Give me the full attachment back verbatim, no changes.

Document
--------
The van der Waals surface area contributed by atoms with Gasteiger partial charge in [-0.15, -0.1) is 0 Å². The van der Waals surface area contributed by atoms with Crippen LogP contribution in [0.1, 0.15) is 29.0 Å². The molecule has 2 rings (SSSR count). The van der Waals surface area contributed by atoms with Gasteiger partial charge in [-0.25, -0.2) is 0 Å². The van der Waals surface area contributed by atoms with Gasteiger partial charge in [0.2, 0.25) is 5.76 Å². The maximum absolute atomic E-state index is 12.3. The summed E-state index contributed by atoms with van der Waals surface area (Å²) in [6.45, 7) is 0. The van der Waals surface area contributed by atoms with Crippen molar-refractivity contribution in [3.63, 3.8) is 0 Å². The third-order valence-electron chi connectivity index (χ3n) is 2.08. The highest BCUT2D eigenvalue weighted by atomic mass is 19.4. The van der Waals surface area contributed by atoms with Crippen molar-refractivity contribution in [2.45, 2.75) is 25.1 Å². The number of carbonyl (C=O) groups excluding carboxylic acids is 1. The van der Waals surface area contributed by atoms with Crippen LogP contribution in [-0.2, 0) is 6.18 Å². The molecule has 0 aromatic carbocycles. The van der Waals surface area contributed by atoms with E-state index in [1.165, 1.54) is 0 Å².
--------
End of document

The van der Waals surface area contributed by atoms with Gasteiger partial charge in [-0.15, -0.1) is 0 Å². The van der Waals surface area contributed by atoms with Crippen LogP contribution in [0.1, 0.15) is 29.0 Å². The molecule has 2 rings (SSSR count). The van der Waals surface area contributed by atoms with Gasteiger partial charge in [-0.25, -0.2) is 0 Å². The van der Waals surface area contributed by atoms with Gasteiger partial charge in [0.2, 0.25) is 5.76 Å². The maximum absolute atomic E-state index is 12.3. The summed E-state index contributed by atoms with van der Waals surface area (Å²) in [6.45, 7) is 0. The van der Waals surface area contributed by atoms with Crippen molar-refractivity contribution in [3.63, 3.8) is 0 Å². The third-order valence-electron chi connectivity index (χ3n) is 2.08. The highest BCUT2D eigenvalue weighted by atomic mass is 19.4. The van der Waals surface area contributed by atoms with Crippen molar-refractivity contribution in [2.45, 2.75) is 25.1 Å². The number of carbonyl (C=O) groups excluding carboxylic acids is 1. The van der Waals surface area contributed by atoms with Crippen LogP contribution in [-0.2, 0) is 6.18 Å². The molecule has 0 aromatic carbocycles. The van der Waals surface area contributed by atoms with E-state index in [1.165, 1.54) is 0 Å².